Earlier in your football career, being young and much smaller than other people at 1.6m tall, did you ever get turned down? We always see you having a good laugh about your height, but have you ever been discouraged by your size?

When I was turned down, they said I was too small, that I could never keep up. I felt bad, I felt hurt but it never made me want to quit. I would never quit because I wanted it so much. The only time I wanted to quit football was at age six. That was when I trained with my father, all I did was train, the basics, ball control. I didn't get to go run around playing football with other kids. I didn't get to play with friends so I wanted to quit because I didn't know why I was doing that. But now, I know. I have worked so hard, I have been through so much to give up. It's almost like I'm destined to be a football player, to do what I love. So I never wanted to quit, even when they turned me down.

What are your thoughts on Teerasil Dangda’s move to UD Almeria and return home shortly after? Was it inspirational or does it make you rethink your options?

I'm proud of him, as a footballer, a brother. It was great that he got to that point. He is a great football player, though a little bit of a private person and too shy. (laugh) When he went to Almeria, I truly believed he could make it. He was that great, he just didn't get enough of an opportunity to play. If he got to play more often, more regularly, gained some confidence over time, he would have done great. Personally, I think whenever Thai players go abroad, most people will look down on us. They don’t believe we can play. That's what we have to do, we have to think of how to show them otherwise and we have to show them that we can play.

Do you think Thai footballers fit in better in Europe or other parts of Asia? Will this affect your decision if and when you make a big move abroad?

Everyone might think I'm small, I can never play in Europe, and I must go to the J. League. I hear what they said, I know about it. But they are not playing, I am. To be able to play or not, it's up to me to go out there and try and play. Only then will we know. Personally, at this point I have proved to the Thai people that I can play, though it's just the beginning. I still want to prove to the world that I can play. I want them to know that I can play. I want to go to the J. League, yes. But most of all, I want to go to Europe. There are small players in Europe too. If they can play, why can't I? I haven’t even tried yet. You see Shinji Kagawa at Borussia Dortmund, he's not all that big, right? I think football is all about understanding how to play [the] ball.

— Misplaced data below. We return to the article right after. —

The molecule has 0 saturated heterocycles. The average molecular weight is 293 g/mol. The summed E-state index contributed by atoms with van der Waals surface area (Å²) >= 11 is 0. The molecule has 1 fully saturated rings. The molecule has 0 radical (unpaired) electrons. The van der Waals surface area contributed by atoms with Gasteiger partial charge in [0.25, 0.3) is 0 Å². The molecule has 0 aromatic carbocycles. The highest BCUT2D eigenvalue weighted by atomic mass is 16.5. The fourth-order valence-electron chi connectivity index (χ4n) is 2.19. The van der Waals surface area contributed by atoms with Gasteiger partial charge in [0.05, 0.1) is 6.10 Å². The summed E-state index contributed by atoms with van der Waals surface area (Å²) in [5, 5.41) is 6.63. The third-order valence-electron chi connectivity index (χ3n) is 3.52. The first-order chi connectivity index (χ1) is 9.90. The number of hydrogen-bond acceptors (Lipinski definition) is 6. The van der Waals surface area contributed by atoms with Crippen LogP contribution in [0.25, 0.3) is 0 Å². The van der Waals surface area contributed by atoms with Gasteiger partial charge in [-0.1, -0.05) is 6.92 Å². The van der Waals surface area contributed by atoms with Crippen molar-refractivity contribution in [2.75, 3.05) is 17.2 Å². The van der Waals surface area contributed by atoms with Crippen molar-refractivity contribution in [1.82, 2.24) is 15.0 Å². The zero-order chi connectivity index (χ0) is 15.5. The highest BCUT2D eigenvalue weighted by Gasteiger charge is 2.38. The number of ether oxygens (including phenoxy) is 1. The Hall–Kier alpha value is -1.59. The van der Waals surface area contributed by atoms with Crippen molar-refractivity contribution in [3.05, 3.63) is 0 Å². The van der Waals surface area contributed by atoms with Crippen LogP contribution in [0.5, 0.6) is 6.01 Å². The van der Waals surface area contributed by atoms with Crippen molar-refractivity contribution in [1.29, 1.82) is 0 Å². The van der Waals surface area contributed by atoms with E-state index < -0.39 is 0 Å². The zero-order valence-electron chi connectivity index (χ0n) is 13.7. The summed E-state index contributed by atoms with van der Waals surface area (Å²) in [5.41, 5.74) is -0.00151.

We heard that you fielded offers from several J. League teams after the AFF Suzuki Cup but no move eventuated. Are you still chasing the dream of making it big abroad?

Hypothetical question? I'm for real. I have a dream. One day I want to go to Barcelona, train and play with the likes of Messi, Neymar, Dani Alves, Andres Iniesta and Suarez. A once-in-a-lifetime opportunity, I want to do it. Maybe I can train with them for a month or two, to know what real football is like. I don't know if it will be possible, but if I can, I will.

Last year you were also linked with Shimizu S Pulse, Hamburg and even a K.League team but you recently extended your contract with BEC Tero to 2018. What does this mean for your hopes of a big move in the near future? There was also a link with Incheon UTD, is that still a possibility?

Oh, it would be a tough choice. All those talks could still be on the table, I want to go to those teams. But my first choice would be S Pulse. A few years ago I spent two weeks training at S Pulse, it was a great experience — the system, the professionalism, the league, all the teams, and the game too. It was amazing. It felt really good to be part of it.

What would you say was your best goal ever?

(Laughs and answers without a pause) The goal I scored against Malaysia in the second leg of the AFF Suzuki Cup final in Malaysia. At that point the score was 3-1 in their favour and my goal sealed the championship. It was the best feeling.

How much does it mean to be named in FFT’s inaugural list of the best 50 Asian players, with the likes of Keisuke Honda and Son Heung Min? And to be the only Southeast Asian player in the list?

It's an honor. Thank you FourFourTwo for this great opportunity to be on the list. I would like to take this opportunity to thank my coaches, my father, my family and friends who are part of who I am today. I'm happy I made the FFT Asia 50 list, it's a sign that I'm on the right track, I'm doing it right. I will now work hard to improve and make a better spot in the list. My father has always said that I was born to break records, but I didn't think anyone would believe him, even myself. Now I’m starting to think he's right. This is my third year playing football professionally and I’ve won awards and broken records. I don't mean to be cocky, but I'm running out of places to put my trophies (laughs). Being in the FFT list is confirmation that now I must do better in the next year and the years to come. I have to move forward. There's no way I can stop now. Thank you FFT for this. I truly am honoured.

Debate the #FFTASIA50

The FourFourTwo Asia50 is in association with Samsung SportsFlow – bringing you the most comprehensive sports coverage in one place via a single app. Find out more and download at